Monday, August 31, 2015

Fifth Monday Fiction

Chapter 6, What’s a PI, from the novel Frank O’Hara – The Last PI

By D. Michael Pain

[In Chapter 5, published here on May 30, Frank O’Hara met with Kim Dawson in a restaurant and agreed to help investigate the death of her friend Brenda. They’ve just parted in the parking lot.
    Editor’s Note: As private investigator Mike Pain, the author is mentioned in various chapters of Jim Rix’s true-crime book
Jingle Jangle.]

Frank had been a private investigator for 30 years – often wondering what the hell he was doing in such a business. And he was wondering this more now than when he was new at this profession...if it could even be labeled such. It was true, they really couldn’t teach a class in private investigation...though sometimes on TV, a commercial would say they did.
    You either had a knack for it or you didn’t. The “knack,” which Frank personally understood and accepted, was his ability to operate his mind on two levels at the same time. It was much like a piano player doing “boogie woogie” when the left hand was going much faster than the right hand. It was two different sets of instructions being sent to two different places at the same time by one brain. His brain could flip back and forth. Someone could ask him a question in the middle of a thought that he might not answer then, but when they broke a silence later and said, “Frank, did you hear me? Are you paying attention?” Frank could say “yeah” and easily repeat the question and answer it as though it were just asked. But in reality he was thinking of something else entirely throughout the whole process – and only he knew it.
    His career was much like a roller coaster – often, in earlier times, high and fast and now in his older years often low and slow. Lately he had been stuck at the gate...waiting for a passenger. Today, the good-looking, blue-eyed girl in the red sweater sitting across from him was looking like the only one wanting to ride with him.
    You might very well be thought to be manic or have attention-deficit disorder or or some other weird mental thing if you were successful as a PI. It seemed to be an essential element that no one had ever studied. He had been told by a psychologist one time that there were close mental ties between cops and criminals – but at some point the cops turned one corner and the criminals went straight ahead. To his knowledge no one had done a study on PI's. Such a study wasn’t a high priority in the scientific world. The gift of his brain being able to be at two places at the same time was invaluable when interviewing a witness. He had to be able to process information just discovered in one brain locker while continuing the interview, knowing he could go back and open that locker when needed. He rarely ever carried a note pad and pen. It was a gift that he thanked God for, along with apologizing for wrong things that he had done.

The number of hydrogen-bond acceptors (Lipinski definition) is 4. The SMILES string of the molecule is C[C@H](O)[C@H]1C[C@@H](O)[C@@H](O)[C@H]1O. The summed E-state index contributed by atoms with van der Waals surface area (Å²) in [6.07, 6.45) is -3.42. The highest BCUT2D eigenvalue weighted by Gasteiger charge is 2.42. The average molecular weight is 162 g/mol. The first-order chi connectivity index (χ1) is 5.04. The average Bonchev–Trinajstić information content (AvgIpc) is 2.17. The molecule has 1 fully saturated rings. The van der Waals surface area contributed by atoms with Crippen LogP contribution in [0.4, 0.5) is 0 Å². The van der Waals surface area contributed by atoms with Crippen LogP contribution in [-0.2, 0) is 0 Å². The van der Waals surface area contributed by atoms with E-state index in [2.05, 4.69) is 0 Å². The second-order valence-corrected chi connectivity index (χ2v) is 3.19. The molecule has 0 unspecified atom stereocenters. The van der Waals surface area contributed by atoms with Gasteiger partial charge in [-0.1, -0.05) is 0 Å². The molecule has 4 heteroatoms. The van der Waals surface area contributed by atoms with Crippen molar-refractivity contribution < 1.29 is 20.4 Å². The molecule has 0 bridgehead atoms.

Frank was uncomfortable when a stranger asked him what he did for a living. His usual reply was that he was a high-priced “gopher” looking for people and records for attorneys. He found that most people had an opinions of PIs formed over years of television shows featuring such characters. He knew it wasn’t like that at all. He didn’t carry a gun, and the last time he followed some errant husband for a worried wife was many years ago – and he wouldn’t touch a case like that again. Frank knew the technology had passed him by a few years back. Now you just put a GPS device held by a magnet under the guy’s car and went home to the comfort of a computer, and all the information where the guy went and how long he stayed was right in front of you at your cozy desk. No need to follow them anymore.
    He had also stopped taking child custody cases. They were unhappy circumstances from start to finish. Neither the mother nor the father – nor most important the child – came out winners. He had seen such cases destroy families, who all loved the children in question but were willing to destroy each other for the right to have them.
    He had spent the last years taking lots of photos of wrecked automobiles, interviewing people who saw the accident, hunting for a witness the attorney or the insurance company involved couldn’t find. He was good at finding people. Computers had made it difficult for people to hide. Now there’d always be a trail you could follow. It might take longer for some, but sooner rather than later a computer record of some kind would provide a lead.
    Most cops Frank talked with referred to a PI as a “cop wannabe” who couldn’t make the grade to the real thing. For Frank, cop was the last occupation he would ever be interested in doing. He didn’t like conformity – could never wear a uniform or answer to some figurehead in charge of him, and the biggest drawback would be having to explain why he was late with his paperwork, or asking for some more time to find the citation book he had misplaced again. And oh, let’s not forget, the police car keys?